by Peter Thelen, 2018-05-26:
Seems like I was just writing a review of their previous studio effort Mushroom Mantras a few weeks ago — it was in fact February of this year — but the point is that Vibravoid is unstoppable: in their 30 years as a recording entity, they have over 100 releases to their credit, counting CDs, LPs, 7” vinyl singles, everything. In the telescope tonight (or under the microscope if you prefer) are the band’s two latest releases, the full length 69-minute studio CD Vibrations from the Cosmic Void (which is also available as a vinyl LP minus the last two tracks), and the companion two-disc live set Live at Rheinkraut Festival, Dusseldorf 2018.
The studio set begins with “Vibrations from the Cosmic Void, Part II” (not sure where part I is, that must be on one of the 80 releases I haven’t heard!), which together with “The Modular System” and “Melodies of the Stars” male up the first album side, a seamless continuum of psychedelic rock such that you may not notice where one track ends and the next begins unless you are watching the track counter. Distorted guitars, bass and drums, distorted (though understandable) vocals and dweedly electronic sounds and to a lesser extent keyboards are the modus operandi: find a grooving psych riff, work it to its extremities, change it a little here and there to keep things interesting, and stop when you get to the length of an LP side, stop for a smoke or another hit of windowpane. As the side progresses the whole of the sound becomes engulfed in a swirling miasma of effects, and the vocals become more and more unintelligible. The second side continues with “The Cosmic Playground” and “Frequencies of the Cosmos,” starting out with some pulsing electronics and droning sitar sounds looping with tabla, the lead guitar enters with the sitar treatment while the bass keeps the groove going, but almost without notice by the six minute mark we are suspended in a saucerful of trippy swirling effects when the flute sound steps in and makes a lengthy, wandering melodic statement, and for my money represents the best moments of the entire studio disc. But everything tends to overstay its welcome, and by the end of the LP proper it’s all starting to get a little tiresome. Then comes the first of the two bonus tracks, “Mirrorspace,” where a three-minute idea has been stretched out to a full twenty minutes. The six-minute closer “Milchstrasse 14, Koln” fares much better as a more succinct statement.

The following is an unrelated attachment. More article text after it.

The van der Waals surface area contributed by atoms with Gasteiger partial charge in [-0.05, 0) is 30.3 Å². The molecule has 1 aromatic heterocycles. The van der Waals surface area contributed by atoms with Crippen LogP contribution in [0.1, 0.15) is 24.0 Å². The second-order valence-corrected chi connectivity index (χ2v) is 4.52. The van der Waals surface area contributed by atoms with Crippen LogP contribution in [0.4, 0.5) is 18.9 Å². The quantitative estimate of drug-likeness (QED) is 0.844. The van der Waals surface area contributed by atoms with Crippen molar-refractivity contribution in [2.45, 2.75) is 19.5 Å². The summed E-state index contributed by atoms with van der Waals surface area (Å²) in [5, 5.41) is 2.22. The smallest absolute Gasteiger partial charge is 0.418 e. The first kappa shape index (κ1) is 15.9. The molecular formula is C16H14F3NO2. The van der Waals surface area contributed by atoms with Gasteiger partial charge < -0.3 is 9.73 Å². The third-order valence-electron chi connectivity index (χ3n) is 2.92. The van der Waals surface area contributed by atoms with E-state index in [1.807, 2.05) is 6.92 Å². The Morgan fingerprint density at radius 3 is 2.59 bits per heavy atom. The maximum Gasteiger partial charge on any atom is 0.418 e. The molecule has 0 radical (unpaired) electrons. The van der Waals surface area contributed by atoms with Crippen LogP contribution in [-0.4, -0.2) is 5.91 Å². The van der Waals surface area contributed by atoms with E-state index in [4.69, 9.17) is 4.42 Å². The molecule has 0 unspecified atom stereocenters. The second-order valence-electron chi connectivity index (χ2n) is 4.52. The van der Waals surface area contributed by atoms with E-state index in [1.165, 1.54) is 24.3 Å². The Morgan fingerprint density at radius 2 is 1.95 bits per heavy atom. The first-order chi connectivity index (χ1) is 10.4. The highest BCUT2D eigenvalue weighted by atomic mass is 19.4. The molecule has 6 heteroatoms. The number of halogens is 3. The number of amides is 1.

The two disc live album, even though far longer than the studio disc, fares better simply because it’s the real deal, the trio performing in a live setting, feeding off a very receptive audience, with less of the type of gimmickry found on the studio disc (although they still have their sitar droning machine in play, like a fourth band member). Each disc represents a single track: “Your Mind Is at Ease” covers a mere 47 minutes, while the second disc is “Ballspeaker,” approaching the 71 minute mark. Yes, these can get a little tiring attimes too, but they tend to drive a more real path and remain vital over their duration. After all, these are open-ended psychedelic jams, that go on and on; one needs to be in the correct frame of mind before the approach. But for my money, Live at Rheinkraut is more engaging than the studio disc, although both have many great moments.
Related artist(s): Vibravoid